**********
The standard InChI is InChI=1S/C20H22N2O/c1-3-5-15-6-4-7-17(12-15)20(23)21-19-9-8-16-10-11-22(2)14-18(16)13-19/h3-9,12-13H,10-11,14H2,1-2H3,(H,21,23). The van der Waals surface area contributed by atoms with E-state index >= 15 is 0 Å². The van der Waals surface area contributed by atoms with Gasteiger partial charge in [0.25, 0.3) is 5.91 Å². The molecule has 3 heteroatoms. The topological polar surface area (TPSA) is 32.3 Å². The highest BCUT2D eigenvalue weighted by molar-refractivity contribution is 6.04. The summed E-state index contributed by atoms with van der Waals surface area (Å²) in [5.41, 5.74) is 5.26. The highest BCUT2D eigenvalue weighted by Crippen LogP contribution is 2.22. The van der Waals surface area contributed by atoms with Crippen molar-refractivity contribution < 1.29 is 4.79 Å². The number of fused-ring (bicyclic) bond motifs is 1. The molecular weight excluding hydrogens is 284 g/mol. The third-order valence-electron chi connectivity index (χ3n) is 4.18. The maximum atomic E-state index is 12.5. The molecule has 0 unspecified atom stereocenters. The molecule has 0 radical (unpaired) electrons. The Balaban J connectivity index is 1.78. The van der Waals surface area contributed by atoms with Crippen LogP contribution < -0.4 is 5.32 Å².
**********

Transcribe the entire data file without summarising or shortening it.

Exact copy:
The standard InChI is InChI=1S/C20H22N2O/c1-3-5-15-6-4-7-17(12-15)20(23)21-19-9-8-16-10-11-22(2)14-18(16)13-19/h3-9,12-13H,10-11,14H2,1-2H3,(H,21,23). The van der Waals surface area contributed by atoms with E-state index >= 15 is 0 Å². The van der Waals surface area contributed by atoms with Gasteiger partial charge in [0.25, 0.3) is 5.91 Å². The molecule has 3 heteroatoms. The topological polar surface area (TPSA) is 32.3 Å². The highest BCUT2D eigenvalue weighted by molar-refractivity contribution is 6.04. The summed E-state index contributed by atoms with van der Waals surface area (Å²) in [5.41, 5.74) is 5.26. The highest BCUT2D eigenvalue weighted by Crippen LogP contribution is 2.22. The van der Waals surface area contributed by atoms with Crippen molar-refractivity contribution < 1.29 is 4.79 Å². The number of fused-ring (bicyclic) bond motifs is 1. The molecular weight excluding hydrogens is 284 g/mol. The third-order valence-electron chi connectivity index (χ3n) is 4.18. The maximum atomic E-state index is 12.5. The molecule has 0 unspecified atom stereocenters. The molecule has 0 radical (unpaired) electrons. The Balaban J connectivity index is 1.78. The van der Waals surface area contributed by atoms with Crippen LogP contribution < -0.4 is 5.32 Å².